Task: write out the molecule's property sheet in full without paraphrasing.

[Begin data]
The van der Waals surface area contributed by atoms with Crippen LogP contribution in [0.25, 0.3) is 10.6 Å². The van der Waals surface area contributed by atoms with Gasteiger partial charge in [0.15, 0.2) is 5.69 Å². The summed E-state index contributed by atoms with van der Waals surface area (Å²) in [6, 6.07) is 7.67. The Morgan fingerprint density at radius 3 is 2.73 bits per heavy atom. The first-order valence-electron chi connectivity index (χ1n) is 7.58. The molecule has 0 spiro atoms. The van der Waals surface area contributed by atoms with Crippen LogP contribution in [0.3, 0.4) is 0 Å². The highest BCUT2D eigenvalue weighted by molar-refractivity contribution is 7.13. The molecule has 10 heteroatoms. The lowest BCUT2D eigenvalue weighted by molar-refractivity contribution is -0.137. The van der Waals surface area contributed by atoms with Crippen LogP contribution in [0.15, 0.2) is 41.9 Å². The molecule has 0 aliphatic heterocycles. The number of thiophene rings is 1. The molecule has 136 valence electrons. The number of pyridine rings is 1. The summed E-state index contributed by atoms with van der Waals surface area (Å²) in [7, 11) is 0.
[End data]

The van der Waals surface area contributed by atoms with Crippen LogP contribution in [0.25, 0.3) is 10.6 Å². The van der Waals surface area contributed by atoms with Gasteiger partial charge in [0.15, 0.2) is 5.69 Å². The summed E-state index contributed by atoms with van der Waals surface area (Å²) in [6, 6.07) is 7.67. The Morgan fingerprint density at radius 3 is 2.73 bits per heavy atom. The first-order valence-electron chi connectivity index (χ1n) is 7.58. The molecule has 0 spiro atoms. The van der Waals surface area contributed by atoms with Crippen LogP contribution in [0.3, 0.4) is 0 Å². The highest BCUT2D eigenvalue weighted by molar-refractivity contribution is 7.13. The molecule has 10 heteroatoms. The lowest BCUT2D eigenvalue weighted by molar-refractivity contribution is -0.137. The van der Waals surface area contributed by atoms with Crippen LogP contribution in [0.15, 0.2) is 41.9 Å². The molecule has 0 aliphatic heterocycles. The number of thiophene rings is 1. The molecule has 136 valence electrons. The number of pyridine rings is 1. The summed E-state index contributed by atoms with van der Waals surface area (Å²) in [7, 11) is 0.